Readers of the Humanist may have noticed that we have yet to put Barack Obama on the cover. (Could we be the only magazine on earth that hasn’t?) I’m troubled to think that if we had chosen to feature Obama this time around, his picture would have been accompanied by a question along the lines of: “Mr. President, how about the audacity of justice?”

Humanists certainly scratch their heads in response to the new administration’s coddling of the faith-based initiative, but we must also admit that the president has vastly larger fish to negotiate from the fryer (the economy, North Korea, Iran, healthcare, to name a few). But when it comes to the issue of the war on terror—because, really, isn’t that what’s being continued?—Obama has fallen short on cleaning up what he can of the mess George W. Bush left behind.

It’s true that President Obama has begun the herculean task of transferring detainees out of Guantanamo, and he continues to deal with strong resistance to bring any of them onto U.S. soil while also trying to convince other countries to do what we won’t. But in regards to the U.S. torture program—past and present—there seems to be no clear mandate to ensure that justice is served. One should also note that the responsibility to do so, and any complicity in the practice or knowledge of torture of enemy combatants, terror suspects, or any human being protected by the Geneva Conventions (along with statutes in the U.S. Code and other international treaties), doesn’t fall on this president’s shoulders alone. The truth is that the United States has been torturing individuals suspected of plots against America for a long, long time. (Bush & Co.’s particular hubris was to try to make it legal). Why is this so? Why are high-ranking government officials who had a hand in torture being protected? And why does the public (including, according to one survey, a majority of evangelical Christians) so often equivocate on what exactly constitutes torture while also focusing on hypothetical scenarios in which unambiguous acts of torture would be justifiable? As the cover of this issue of the Humanist puts it: has torture become sacred?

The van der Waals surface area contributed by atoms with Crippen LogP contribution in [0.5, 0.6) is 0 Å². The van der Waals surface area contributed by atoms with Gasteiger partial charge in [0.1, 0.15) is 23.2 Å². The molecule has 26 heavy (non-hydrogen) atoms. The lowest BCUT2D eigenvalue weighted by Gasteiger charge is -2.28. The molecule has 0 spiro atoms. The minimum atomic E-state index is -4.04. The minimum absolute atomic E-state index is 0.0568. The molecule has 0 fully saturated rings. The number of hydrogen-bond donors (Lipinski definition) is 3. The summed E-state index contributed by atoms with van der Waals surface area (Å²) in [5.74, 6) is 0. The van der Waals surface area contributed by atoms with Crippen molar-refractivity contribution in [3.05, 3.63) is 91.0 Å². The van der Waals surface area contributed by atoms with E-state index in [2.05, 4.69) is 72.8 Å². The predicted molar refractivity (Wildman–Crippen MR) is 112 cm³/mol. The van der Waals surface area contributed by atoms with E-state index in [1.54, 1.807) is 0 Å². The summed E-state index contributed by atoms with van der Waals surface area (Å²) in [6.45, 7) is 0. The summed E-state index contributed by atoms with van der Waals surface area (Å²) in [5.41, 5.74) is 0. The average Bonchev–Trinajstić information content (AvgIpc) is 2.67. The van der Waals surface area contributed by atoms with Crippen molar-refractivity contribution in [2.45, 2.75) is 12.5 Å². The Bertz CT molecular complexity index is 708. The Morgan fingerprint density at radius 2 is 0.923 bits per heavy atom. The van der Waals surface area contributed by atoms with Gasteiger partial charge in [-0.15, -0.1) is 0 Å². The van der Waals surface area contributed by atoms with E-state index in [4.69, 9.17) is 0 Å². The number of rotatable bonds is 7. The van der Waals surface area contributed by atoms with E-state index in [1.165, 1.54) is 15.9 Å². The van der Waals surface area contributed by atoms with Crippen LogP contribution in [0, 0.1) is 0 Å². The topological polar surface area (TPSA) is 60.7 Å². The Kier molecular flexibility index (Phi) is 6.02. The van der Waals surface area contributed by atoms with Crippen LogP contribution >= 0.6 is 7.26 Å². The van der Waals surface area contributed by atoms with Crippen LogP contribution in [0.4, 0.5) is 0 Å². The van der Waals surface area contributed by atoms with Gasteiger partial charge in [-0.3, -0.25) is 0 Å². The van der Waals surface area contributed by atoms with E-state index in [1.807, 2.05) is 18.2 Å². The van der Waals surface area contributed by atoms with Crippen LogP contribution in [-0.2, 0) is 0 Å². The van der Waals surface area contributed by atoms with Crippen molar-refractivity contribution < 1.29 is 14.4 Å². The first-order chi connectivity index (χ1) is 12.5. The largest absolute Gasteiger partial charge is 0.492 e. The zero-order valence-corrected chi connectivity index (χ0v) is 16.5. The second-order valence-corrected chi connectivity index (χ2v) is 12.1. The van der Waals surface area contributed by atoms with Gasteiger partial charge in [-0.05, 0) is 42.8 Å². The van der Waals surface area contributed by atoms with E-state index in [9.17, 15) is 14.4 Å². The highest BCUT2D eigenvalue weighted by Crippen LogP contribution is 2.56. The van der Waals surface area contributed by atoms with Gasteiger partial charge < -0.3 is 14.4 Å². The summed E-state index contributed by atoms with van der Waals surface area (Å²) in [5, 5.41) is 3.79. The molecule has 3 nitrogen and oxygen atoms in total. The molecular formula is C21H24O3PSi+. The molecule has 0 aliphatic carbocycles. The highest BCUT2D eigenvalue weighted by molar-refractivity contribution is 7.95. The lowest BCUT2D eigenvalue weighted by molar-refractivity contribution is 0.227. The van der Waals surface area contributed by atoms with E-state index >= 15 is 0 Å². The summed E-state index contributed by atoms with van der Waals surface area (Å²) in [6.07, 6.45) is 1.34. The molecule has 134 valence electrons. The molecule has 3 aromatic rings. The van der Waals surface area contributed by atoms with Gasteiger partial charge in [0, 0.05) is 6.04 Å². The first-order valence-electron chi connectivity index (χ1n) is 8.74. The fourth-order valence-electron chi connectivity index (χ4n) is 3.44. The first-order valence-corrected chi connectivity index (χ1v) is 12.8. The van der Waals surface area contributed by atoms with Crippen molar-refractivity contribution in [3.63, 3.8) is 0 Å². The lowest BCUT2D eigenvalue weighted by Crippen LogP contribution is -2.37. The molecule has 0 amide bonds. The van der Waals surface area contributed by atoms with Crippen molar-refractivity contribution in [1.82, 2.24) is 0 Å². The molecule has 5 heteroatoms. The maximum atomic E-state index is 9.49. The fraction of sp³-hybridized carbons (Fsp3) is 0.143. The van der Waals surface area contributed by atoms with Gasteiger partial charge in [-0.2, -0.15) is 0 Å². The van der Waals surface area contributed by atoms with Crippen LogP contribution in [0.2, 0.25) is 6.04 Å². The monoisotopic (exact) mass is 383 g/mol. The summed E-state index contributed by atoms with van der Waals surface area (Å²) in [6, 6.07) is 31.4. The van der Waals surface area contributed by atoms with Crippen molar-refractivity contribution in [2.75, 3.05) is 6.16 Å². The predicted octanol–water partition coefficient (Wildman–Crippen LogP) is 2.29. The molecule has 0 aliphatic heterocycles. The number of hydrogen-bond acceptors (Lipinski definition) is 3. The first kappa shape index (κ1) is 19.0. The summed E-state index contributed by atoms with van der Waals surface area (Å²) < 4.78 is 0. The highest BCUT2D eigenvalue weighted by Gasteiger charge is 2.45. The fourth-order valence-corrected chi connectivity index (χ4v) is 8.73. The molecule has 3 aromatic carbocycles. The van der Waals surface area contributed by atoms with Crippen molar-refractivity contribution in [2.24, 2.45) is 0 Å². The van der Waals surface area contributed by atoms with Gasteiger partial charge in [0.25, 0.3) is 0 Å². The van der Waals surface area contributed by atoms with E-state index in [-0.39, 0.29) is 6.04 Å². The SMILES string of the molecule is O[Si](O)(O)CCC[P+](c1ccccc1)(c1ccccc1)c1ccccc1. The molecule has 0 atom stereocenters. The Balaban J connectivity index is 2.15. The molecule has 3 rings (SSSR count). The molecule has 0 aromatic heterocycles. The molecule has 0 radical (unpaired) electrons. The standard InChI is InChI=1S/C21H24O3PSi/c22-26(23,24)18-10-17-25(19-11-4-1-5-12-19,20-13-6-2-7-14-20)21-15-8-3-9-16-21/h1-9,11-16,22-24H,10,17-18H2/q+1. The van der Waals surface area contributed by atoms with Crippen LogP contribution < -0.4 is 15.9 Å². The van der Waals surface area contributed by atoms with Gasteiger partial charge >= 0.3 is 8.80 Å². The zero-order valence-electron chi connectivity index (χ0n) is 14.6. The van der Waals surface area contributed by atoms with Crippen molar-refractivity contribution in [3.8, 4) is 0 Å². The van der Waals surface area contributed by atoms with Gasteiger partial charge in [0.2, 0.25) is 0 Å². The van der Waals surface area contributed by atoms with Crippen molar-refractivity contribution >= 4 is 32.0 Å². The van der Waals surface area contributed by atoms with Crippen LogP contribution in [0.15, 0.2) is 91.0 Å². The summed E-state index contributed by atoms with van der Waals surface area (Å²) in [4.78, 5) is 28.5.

So as the nation moves through these very murky waters, it’s my hope that the old cynicism is held at bay and that the president has the audacity to do the right thing. Let us remind him, again and again, of the words of Thomas Paine (quoted in this issue’s Humanist Profile): “in America, THE LAW IS KING.”

Jennifer Bardi is the editor of the Humanist.